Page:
Ex-Celsius CEO files motion to dismiss in FTC suit
Mashinsky’s motion to dismiss follows a similar one from co-defendant Hanoch Goldstein
Former Celsius CEO Alex Mashinsky | Kevin McGovern/Shutterstock modified by Blockworks
Former Celsius CEO Alex Mashinsky has filed a motion to dismiss in the Federal Trade Commission’s suit against him.
Mashinsky’s motion to dismiss follows a similar one filed by co-defendant and Celsius co-founder Hanoch “Nuke” Goldstein. Mashinsky’s push is largely focused on one of the arguments made by Goldstein, which claims that the FTC “does not allege a violation of an FTC rule.”
Parts of Goldstein’s motion to dismiss places blame on Mashinsky and others at Celsius.
“Mashinsky was responsible for leading almost all of the acts of misconduct alleged in the Complaint, including conducting weekly marketing and advertising videos called ‘Ask Mashinsky Anything,” Goldstein’s lawyers argued.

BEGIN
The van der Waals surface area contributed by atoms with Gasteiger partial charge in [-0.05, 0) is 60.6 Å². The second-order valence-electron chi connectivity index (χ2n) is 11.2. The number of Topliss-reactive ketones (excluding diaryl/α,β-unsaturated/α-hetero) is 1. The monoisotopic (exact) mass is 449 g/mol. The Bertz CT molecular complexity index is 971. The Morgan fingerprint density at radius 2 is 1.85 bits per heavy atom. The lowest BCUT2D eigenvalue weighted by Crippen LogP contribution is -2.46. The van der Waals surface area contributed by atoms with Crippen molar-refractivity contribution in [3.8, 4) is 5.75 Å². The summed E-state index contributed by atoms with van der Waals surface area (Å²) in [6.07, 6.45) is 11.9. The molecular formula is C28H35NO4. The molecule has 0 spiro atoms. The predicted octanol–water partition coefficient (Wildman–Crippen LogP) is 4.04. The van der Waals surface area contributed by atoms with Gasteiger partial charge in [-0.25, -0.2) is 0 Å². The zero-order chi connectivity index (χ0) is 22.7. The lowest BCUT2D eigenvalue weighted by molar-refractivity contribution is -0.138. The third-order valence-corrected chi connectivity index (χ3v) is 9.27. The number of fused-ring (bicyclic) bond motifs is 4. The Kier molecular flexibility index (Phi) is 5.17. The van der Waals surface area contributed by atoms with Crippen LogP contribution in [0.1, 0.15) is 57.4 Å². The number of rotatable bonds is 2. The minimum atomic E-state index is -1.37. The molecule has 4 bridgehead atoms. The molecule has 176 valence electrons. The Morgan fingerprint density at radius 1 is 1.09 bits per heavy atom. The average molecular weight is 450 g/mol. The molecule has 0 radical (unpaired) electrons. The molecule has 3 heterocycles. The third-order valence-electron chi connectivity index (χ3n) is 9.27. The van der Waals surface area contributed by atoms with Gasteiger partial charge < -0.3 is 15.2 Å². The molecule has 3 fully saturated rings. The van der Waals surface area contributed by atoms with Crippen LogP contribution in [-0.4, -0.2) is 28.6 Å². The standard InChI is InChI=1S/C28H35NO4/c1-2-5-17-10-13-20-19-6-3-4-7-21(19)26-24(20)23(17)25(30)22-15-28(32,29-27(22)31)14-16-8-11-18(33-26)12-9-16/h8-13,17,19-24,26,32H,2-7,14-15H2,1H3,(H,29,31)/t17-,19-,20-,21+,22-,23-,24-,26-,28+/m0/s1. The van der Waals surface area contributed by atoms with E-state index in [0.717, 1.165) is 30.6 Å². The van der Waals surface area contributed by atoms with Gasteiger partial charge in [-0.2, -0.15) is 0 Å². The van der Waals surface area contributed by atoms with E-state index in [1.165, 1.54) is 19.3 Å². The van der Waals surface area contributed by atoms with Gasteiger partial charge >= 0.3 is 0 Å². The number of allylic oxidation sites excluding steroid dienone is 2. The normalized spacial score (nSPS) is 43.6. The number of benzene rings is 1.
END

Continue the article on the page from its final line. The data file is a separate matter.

In Goldstein’s motion to dismiss, his lawyers argued that “the FTC’s complaint largely describes allegations of misconduct by others at Celsius, and then relies upon perfunctory and boilerplate allegations that Goldstein was part of their scheme.”
Goldstein also argued that the FTC’s settlement with Celsius, which was announced earlier this summer, permanently bars the “alleged misconduct.”
The FTC and bankrupt lender settled for $4.7 billion back in July, and limited the former lender from engaging in business practices linked to crypto assets.
The FTC’s “Complaint cannot substantiate a claim that Mashinsky ‘is violating’ or is ‘about to violate’ the law because Mashinsky resigned from his position as CEO of Celsius” in September of last year, though a typo in the court document says 2023.
The FTC’s complaint alleges that the defendants violated the Gramm-Leach-Bliley act, which covers consumer financial privacy. Though, as both Mashinsky and Goldstein point out, the original FTC complaint “fails to allege” a violation of the act.
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